This is not a post about the potential of drone technology. It is a real-life account of how drones are making a significant difference today. What’s more, it’s happening within the highly secure and carefully monitored environment of a nuclear power plant.
Recently our Prairie Island Nuclear Plant in Minnesota had its two landmark reactor buildings visually inspected by drones. This was the first time an Unmanned Aircraft System (UAS) was deployed at one of Xcel Energy’s nuclear plants to fulfill a technical function. And based on the mission team’s enthusiasm, it won’t be the last.
“I read a story last year about ways Xcel Energy was using its drones to inspect their transmission lines,” said Dileep Cherlopalle, Xcel Energy senior nuclear engineer. “I realized the reactor building inspection could be a great application of the technology and an innovative way for the Nuclear Department to effectively use the tool.”
Success is inspiring more uses.
After weighing the options between using a drone instead of the usual approach of bringing in a huge crane for the inspection, Cherlopalle and his manager, Tim LaHann, crunched the numbers. The drone would save almost $145,000. Eliminating the crane also vastly reduced the safety risks to the inspection crew and plant personnel, plus it shortened the entire process to hours instead of days. With all that in mind, the opportunity was too attractive to pass up. A cross-functional team of Xcel Energy business units was created to make the mission possible.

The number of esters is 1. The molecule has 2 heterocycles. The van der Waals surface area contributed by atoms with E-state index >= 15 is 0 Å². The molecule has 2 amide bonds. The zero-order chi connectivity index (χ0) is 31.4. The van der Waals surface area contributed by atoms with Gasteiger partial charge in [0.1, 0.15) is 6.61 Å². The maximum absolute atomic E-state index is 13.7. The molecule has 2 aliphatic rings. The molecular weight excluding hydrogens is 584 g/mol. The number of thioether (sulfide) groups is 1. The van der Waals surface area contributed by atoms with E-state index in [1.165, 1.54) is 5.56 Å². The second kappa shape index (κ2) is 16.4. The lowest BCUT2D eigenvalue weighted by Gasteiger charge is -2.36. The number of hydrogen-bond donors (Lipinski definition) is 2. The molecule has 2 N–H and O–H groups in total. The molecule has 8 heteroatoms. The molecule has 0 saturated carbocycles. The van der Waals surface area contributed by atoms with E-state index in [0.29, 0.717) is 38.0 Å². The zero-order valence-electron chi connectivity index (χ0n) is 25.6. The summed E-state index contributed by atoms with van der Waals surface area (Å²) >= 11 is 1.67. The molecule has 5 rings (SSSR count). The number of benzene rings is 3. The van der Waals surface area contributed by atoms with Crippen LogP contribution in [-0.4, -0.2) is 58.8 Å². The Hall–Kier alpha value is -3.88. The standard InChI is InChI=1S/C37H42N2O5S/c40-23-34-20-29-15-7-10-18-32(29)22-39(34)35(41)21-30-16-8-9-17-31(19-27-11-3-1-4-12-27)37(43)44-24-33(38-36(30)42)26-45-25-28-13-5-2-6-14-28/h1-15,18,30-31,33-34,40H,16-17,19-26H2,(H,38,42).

“The inspection showcased Xcel Energy partnerships working hand-in-hand for high-value results,” said Eileen Lockhart, Xcel Energy Unmanned Aircraft Systems Program manager, based in Lakewood, Colorado. “Nuclear owned the mission and the drone, and Energy Supply flew it with support from top leadership in the company. We streamlined work, reduced costs and optimized the results. That’s the kind of innovation we’re trying to foster everywhere at Xcel Energy.”
Drone fleet growth
Xcel Energy began using UAS outdoors in 2015, expanding the fleet to 16 drones for indoor and outdoor inspections in just three years. An early enthusiast for the program is Tom Stegge, a planner at Xcel Energy’s King coal plant in Bayport, Minn. He is now certified by the FAA to fly drones for the company and was at the controls for the Prairie Island inspection. Stegge believes that sharing the news of a mission like this can inspire other areas of the company to apply this technology, too.
“The successes we achieved at Prairie Island are repeatable at multiple Xcel Energy sites,” said Stegge. “Our customers want us to find ways to keep their energy bills low. Using drones is one beneficial way to help ease those cost pressures without sacrificing safety or results.”
An inside view
Inspections of Prairie Island’s reactor building’s domes and walls are conducted regularly. The drone was able to see areas that the crane couldn’t reach, sending crisp video imagery that enables engineering personnel to document the building’s structural health.
With this mission success in the books, the team is eager to find other nuclear applications that are costly and challenging to inspect and reap the benefits of UAS technology. It’s an ideal solution for a sensitive environment where detailed results are vital.
Watch for more drones taking to the sky in and around Xcel Energy properties and locations. For more info on our nuclear power resources visit our dedicated websites for our Prairie Island and Monticello plants.